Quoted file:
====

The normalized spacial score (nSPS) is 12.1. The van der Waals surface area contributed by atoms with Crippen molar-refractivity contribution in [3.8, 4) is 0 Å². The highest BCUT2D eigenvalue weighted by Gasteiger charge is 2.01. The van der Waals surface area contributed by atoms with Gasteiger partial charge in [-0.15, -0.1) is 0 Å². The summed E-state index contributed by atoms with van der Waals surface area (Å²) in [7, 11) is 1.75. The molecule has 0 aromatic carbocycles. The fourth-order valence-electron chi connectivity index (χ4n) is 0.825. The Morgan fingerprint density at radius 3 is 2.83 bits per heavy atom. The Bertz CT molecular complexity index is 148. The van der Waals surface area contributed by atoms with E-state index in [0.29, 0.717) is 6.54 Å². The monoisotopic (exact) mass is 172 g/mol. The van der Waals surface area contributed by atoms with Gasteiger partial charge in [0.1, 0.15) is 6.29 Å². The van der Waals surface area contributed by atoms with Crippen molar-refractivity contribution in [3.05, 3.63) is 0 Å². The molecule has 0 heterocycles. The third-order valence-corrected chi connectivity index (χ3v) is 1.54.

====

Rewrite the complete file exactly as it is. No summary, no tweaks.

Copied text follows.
The normalized spacial score (nSPS) is 12.1. The van der Waals surface area contributed by atoms with Crippen molar-refractivity contribution in [3.8, 4) is 0 Å². The highest BCUT2D eigenvalue weighted by Gasteiger charge is 2.01. The van der Waals surface area contributed by atoms with Gasteiger partial charge in [-0.15, -0.1) is 0 Å². The summed E-state index contributed by atoms with van der Waals surface area (Å²) in [7, 11) is 1.75. The molecule has 0 aromatic carbocycles. The fourth-order valence-electron chi connectivity index (χ4n) is 0.825. The Morgan fingerprint density at radius 3 is 2.83 bits per heavy atom. The Bertz CT molecular complexity index is 148. The van der Waals surface area contributed by atoms with E-state index in [0.29, 0.717) is 6.54 Å². The monoisotopic (exact) mass is 172 g/mol. The van der Waals surface area contributed by atoms with Gasteiger partial charge in [0.1, 0.15) is 6.29 Å². The van der Waals surface area contributed by atoms with Crippen molar-refractivity contribution in [3.05, 3.63) is 0 Å². The molecule has 0 heterocycles. The third-order valence-corrected chi connectivity index (χ3v) is 1.54.